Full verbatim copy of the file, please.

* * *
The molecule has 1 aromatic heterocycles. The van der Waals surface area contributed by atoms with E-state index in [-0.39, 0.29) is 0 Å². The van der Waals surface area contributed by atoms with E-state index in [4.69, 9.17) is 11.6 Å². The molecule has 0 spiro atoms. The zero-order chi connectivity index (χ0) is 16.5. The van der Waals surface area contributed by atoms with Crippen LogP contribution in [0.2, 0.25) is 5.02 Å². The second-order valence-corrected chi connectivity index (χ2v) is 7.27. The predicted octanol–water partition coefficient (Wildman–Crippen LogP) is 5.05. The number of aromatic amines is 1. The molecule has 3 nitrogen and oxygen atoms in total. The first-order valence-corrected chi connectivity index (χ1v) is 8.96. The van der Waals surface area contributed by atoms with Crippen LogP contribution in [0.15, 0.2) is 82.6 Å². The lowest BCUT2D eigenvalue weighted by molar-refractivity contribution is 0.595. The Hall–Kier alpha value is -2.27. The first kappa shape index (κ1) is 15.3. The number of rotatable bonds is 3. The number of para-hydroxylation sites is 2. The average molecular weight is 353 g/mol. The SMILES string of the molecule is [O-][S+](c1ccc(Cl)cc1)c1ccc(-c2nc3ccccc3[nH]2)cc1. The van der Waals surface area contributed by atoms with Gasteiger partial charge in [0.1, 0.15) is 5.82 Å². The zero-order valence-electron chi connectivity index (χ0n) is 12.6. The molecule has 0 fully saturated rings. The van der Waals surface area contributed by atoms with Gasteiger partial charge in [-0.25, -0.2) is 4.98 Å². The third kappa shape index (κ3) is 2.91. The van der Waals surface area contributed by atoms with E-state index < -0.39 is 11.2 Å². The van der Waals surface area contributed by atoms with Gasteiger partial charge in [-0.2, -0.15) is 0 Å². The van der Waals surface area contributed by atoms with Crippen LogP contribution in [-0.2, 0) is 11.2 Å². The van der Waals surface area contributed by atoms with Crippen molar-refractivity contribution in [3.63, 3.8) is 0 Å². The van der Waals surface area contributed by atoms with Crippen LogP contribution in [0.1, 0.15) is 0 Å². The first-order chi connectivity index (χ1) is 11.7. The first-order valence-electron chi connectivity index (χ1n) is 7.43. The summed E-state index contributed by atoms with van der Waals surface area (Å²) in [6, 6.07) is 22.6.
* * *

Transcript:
The molecule has 1 aromatic heterocycles. The van der Waals surface area contributed by atoms with E-state index in [-0.39, 0.29) is 0 Å². The van der Waals surface area contributed by atoms with E-state index in [4.69, 9.17) is 11.6 Å². The molecule has 0 spiro atoms. The zero-order chi connectivity index (χ0) is 16.5. The van der Waals surface area contributed by atoms with Crippen LogP contribution in [0.2, 0.25) is 5.02 Å². The second-order valence-corrected chi connectivity index (χ2v) is 7.27. The predicted octanol–water partition coefficient (Wildman–Crippen LogP) is 5.05. The number of aromatic amines is 1. The molecule has 3 nitrogen and oxygen atoms in total. The first-order valence-corrected chi connectivity index (χ1v) is 8.96. The van der Waals surface area contributed by atoms with Crippen LogP contribution in [0.15, 0.2) is 82.6 Å². The lowest BCUT2D eigenvalue weighted by molar-refractivity contribution is 0.595. The Hall–Kier alpha value is -2.27. The first kappa shape index (κ1) is 15.3. The number of rotatable bonds is 3. The number of para-hydroxylation sites is 2. The average molecular weight is 353 g/mol. The SMILES string of the molecule is [O-][S+](c1ccc(Cl)cc1)c1ccc(-c2nc3ccccc3[nH]2)cc1. The van der Waals surface area contributed by atoms with Gasteiger partial charge in [0.1, 0.15) is 5.82 Å². The zero-order valence-electron chi connectivity index (χ0n) is 12.6. The molecule has 0 fully saturated rings. The van der Waals surface area contributed by atoms with Gasteiger partial charge in [-0.25, -0.2) is 4.98 Å². The third kappa shape index (κ3) is 2.91. The van der Waals surface area contributed by atoms with E-state index < -0.39 is 11.2 Å². The van der Waals surface area contributed by atoms with Gasteiger partial charge in [-0.2, -0.15) is 0 Å². The van der Waals surface area contributed by atoms with Crippen LogP contribution in [-0.2, 0) is 11.2 Å². The van der Waals surface area contributed by atoms with Crippen molar-refractivity contribution in [3.63, 3.8) is 0 Å². The van der Waals surface area contributed by atoms with Crippen LogP contribution in [0.1, 0.15) is 0 Å². The first-order chi connectivity index (χ1) is 11.7. The first-order valence-electron chi connectivity index (χ1n) is 7.43. The summed E-state index contributed by atoms with van der Waals surface area (Å²) in [6, 6.07) is 22.6.